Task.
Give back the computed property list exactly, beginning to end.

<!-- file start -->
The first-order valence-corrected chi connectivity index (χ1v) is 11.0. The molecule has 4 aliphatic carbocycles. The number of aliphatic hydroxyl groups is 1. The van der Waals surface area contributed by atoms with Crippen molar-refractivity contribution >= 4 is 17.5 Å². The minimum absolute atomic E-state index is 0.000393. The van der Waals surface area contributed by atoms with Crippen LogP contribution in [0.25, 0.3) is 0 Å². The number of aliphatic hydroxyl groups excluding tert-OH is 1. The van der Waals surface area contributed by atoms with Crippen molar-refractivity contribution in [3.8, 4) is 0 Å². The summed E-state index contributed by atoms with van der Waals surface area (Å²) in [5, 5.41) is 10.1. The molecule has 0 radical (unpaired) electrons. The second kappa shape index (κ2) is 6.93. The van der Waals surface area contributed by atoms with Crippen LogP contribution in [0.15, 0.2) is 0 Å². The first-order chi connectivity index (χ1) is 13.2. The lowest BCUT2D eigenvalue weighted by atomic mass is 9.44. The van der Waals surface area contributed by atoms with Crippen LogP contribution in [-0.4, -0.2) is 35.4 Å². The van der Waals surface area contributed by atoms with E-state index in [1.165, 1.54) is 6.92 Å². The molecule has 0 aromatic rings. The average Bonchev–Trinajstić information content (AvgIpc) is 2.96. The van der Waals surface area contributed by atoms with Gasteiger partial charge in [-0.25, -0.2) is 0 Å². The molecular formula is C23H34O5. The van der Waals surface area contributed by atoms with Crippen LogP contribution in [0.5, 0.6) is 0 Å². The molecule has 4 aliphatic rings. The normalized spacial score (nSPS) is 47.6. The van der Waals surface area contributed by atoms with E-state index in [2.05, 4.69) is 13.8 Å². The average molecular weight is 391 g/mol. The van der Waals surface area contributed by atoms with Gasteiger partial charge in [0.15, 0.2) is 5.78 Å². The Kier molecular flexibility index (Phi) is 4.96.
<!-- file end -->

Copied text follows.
The first-order valence-corrected chi connectivity index (χ1v) is 11.0. The molecule has 4 aliphatic carbocycles. The number of aliphatic hydroxyl groups is 1. The van der Waals surface area contributed by atoms with Crippen molar-refractivity contribution >= 4 is 17.5 Å². The minimum absolute atomic E-state index is 0.000393. The van der Waals surface area contributed by atoms with Crippen LogP contribution in [0.25, 0.3) is 0 Å². The number of aliphatic hydroxyl groups excluding tert-OH is 1. The van der Waals surface area contributed by atoms with Crippen molar-refractivity contribution in [3.8, 4) is 0 Å². The summed E-state index contributed by atoms with van der Waals surface area (Å²) in [5, 5.41) is 10.1. The molecule has 0 radical (unpaired) electrons. The second kappa shape index (κ2) is 6.93. The van der Waals surface area contributed by atoms with Crippen LogP contribution in [0.15, 0.2) is 0 Å². The first-order chi connectivity index (χ1) is 13.2. The lowest BCUT2D eigenvalue weighted by atomic mass is 9.44. The van der Waals surface area contributed by atoms with Crippen LogP contribution in [-0.4, -0.2) is 35.4 Å². The van der Waals surface area contributed by atoms with E-state index in [1.165, 1.54) is 6.92 Å². The molecule has 0 aromatic rings. The average Bonchev–Trinajstić information content (AvgIpc) is 2.96. The van der Waals surface area contributed by atoms with Gasteiger partial charge in [-0.25, -0.2) is 0 Å². The molecular formula is C23H34O5. The van der Waals surface area contributed by atoms with Crippen LogP contribution in [0.5, 0.6) is 0 Å². The molecule has 4 aliphatic rings. The normalized spacial score (nSPS) is 47.6. The van der Waals surface area contributed by atoms with E-state index in [2.05, 4.69) is 13.8 Å². The average molecular weight is 391 g/mol. The van der Waals surface area contributed by atoms with Gasteiger partial charge in [0.15, 0.2) is 5.78 Å². The Kier molecular flexibility index (Phi) is 4.96.